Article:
UPDATE on Triathlete Banned for Doping Racing Ultras, Balogh’s Justification

Holly Balogh: Holly Balogh cycles up Fish Creek Road last June. Balogh was suspended by Ironman for four years after testing positive for testosterone. In addition to Ironman races, Balogh is barred from events put on by USA Track and Field and USA Cycling, among other organizations. – RYAN DORGAN / NEWS&GUIDE FILE

From Jackson Hole News and Guide

Balogh said prohibited substance was for medical use, not sport.

Jackson amateur triathlete Holly Balogh tested positive for a prohibited substance last year and accepted a four-year suspension from Ironman, according to a press release sent out Feb. 21 by the Ironman Anti-Doping Program.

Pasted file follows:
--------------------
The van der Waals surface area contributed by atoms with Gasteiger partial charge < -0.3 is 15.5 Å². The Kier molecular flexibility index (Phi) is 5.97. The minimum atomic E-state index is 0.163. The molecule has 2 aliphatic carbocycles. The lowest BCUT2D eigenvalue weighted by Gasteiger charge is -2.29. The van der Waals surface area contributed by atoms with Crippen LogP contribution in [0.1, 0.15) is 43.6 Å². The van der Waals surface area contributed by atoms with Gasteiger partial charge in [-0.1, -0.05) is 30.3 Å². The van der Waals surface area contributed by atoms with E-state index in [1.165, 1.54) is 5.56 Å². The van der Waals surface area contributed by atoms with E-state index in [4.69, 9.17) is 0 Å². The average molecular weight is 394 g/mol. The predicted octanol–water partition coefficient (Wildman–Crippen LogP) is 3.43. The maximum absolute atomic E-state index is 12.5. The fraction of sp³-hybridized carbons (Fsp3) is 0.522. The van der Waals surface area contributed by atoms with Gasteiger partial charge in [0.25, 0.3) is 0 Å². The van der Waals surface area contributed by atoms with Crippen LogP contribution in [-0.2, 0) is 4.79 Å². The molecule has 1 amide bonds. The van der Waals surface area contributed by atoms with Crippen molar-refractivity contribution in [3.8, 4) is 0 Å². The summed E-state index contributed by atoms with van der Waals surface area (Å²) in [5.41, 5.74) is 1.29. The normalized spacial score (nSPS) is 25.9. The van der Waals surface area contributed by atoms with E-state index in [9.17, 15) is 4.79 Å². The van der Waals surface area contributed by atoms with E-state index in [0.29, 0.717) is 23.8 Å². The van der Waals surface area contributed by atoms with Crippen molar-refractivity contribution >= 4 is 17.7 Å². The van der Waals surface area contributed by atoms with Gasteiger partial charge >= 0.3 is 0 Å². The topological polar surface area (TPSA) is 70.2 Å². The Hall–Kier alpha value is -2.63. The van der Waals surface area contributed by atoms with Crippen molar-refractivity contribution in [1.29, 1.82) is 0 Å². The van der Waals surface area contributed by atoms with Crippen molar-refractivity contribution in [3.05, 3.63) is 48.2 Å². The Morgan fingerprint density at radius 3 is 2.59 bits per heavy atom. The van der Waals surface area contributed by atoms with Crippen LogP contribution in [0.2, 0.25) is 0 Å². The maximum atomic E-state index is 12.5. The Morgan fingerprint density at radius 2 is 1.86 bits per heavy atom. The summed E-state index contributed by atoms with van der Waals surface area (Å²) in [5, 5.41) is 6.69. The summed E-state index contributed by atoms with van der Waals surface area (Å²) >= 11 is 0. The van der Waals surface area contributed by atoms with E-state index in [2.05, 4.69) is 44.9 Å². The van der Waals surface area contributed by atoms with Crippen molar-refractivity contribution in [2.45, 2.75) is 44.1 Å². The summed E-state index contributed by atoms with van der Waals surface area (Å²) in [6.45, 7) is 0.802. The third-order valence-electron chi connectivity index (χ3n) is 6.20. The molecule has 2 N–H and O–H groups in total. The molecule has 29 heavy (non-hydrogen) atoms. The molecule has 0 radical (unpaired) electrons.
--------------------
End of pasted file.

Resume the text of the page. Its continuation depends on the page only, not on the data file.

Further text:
Balogh, 46, tested positive for an exogenous testosterone or its metabolites. She was tested May 14 following her first-place finish in the women’s 45-49 age group at the 2016 Ironman North American Championship Texas.

Balogh did not have a therapeutic use exemption for the testosterone and began serving her suspension July 11, 2016. The Jackson real estate associate said she didn’t apply for a therapeutic use exemption — which those in the sport abbreviate to TUE — because she said she didn’t know what a TUE was.

“I didn’t think that I was doping,” she said. “I didn’t think I was doing anything wrong.”

The press release said Balogh “was aware of the inherent risks associated with her conduct and proceeded to knowingly take the prohibited substance.”

Balogh called the statement “completely inaccurate.”

After she was tested Balogh immediately began surfing the internet to find out if there was anything in her body that could produce a positive test. When her research revealed that the testosterone was a banned substance, she then disqualified herself from the race.